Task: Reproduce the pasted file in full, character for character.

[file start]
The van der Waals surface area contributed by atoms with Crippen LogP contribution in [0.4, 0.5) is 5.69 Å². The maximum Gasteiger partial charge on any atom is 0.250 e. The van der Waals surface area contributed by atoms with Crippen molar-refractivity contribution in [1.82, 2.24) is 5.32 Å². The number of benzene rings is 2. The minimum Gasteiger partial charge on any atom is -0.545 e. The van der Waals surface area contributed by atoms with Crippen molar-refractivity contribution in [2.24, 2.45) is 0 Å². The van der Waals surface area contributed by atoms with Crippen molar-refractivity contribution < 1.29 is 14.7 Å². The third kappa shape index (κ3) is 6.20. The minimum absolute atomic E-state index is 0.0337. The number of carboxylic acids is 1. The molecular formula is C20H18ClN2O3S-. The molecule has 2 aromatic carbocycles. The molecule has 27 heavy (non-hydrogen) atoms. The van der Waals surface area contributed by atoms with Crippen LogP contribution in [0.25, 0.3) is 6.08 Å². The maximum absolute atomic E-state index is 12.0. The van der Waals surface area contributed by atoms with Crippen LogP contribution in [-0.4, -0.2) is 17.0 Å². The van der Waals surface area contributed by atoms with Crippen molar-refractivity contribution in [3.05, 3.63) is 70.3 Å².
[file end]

The van der Waals surface area contributed by atoms with Crippen LogP contribution in [0.4, 0.5) is 5.69 Å². The maximum Gasteiger partial charge on any atom is 0.250 e. The van der Waals surface area contributed by atoms with Crippen molar-refractivity contribution in [1.82, 2.24) is 5.32 Å². The number of benzene rings is 2. The minimum Gasteiger partial charge on any atom is -0.545 e. The van der Waals surface area contributed by atoms with Crippen molar-refractivity contribution in [2.24, 2.45) is 0 Å². The van der Waals surface area contributed by atoms with Crippen molar-refractivity contribution < 1.29 is 14.7 Å². The third kappa shape index (κ3) is 6.20. The minimum absolute atomic E-state index is 0.0337. The number of carboxylic acids is 1. The molecular formula is C20H18ClN2O3S-. The molecule has 2 aromatic carbocycles. The molecule has 27 heavy (non-hydrogen) atoms. The van der Waals surface area contributed by atoms with Crippen LogP contribution in [0.25, 0.3) is 6.08 Å². The maximum absolute atomic E-state index is 12.0. The van der Waals surface area contributed by atoms with Crippen LogP contribution in [-0.4, -0.2) is 17.0 Å². The van der Waals surface area contributed by atoms with Crippen molar-refractivity contribution in [3.05, 3.63) is 70.3 Å².